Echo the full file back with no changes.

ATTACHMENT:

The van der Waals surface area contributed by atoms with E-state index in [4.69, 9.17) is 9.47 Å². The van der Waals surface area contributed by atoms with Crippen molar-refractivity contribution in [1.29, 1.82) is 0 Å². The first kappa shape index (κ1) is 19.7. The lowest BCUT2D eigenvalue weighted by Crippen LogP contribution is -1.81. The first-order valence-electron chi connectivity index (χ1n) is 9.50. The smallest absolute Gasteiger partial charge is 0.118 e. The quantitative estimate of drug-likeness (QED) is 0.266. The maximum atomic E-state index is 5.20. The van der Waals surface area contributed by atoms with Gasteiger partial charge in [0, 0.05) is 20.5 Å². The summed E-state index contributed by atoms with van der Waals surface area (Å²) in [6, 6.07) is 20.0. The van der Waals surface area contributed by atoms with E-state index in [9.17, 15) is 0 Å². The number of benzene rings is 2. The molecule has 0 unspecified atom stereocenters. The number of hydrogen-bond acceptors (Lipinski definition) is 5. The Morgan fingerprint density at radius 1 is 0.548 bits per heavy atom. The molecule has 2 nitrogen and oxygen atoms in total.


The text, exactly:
The van der Waals surface area contributed by atoms with E-state index in [4.69, 9.17) is 9.47 Å². The van der Waals surface area contributed by atoms with Crippen molar-refractivity contribution in [1.29, 1.82) is 0 Å². The first kappa shape index (κ1) is 19.7. The lowest BCUT2D eigenvalue weighted by Crippen LogP contribution is -1.81. The first-order valence-electron chi connectivity index (χ1n) is 9.50. The smallest absolute Gasteiger partial charge is 0.118 e. The quantitative estimate of drug-likeness (QED) is 0.266. The maximum atomic E-state index is 5.20. The van der Waals surface area contributed by atoms with Gasteiger partial charge in [0, 0.05) is 20.5 Å². The summed E-state index contributed by atoms with van der Waals surface area (Å²) in [6, 6.07) is 20.0. The van der Waals surface area contributed by atoms with E-state index in [9.17, 15) is 0 Å². The number of benzene rings is 2. The molecule has 0 unspecified atom stereocenters. The number of hydrogen-bond acceptors (Lipinski definition) is 5. The Morgan fingerprint density at radius 1 is 0.548 bits per heavy atom. The molecule has 2 nitrogen and oxygen atoms in total.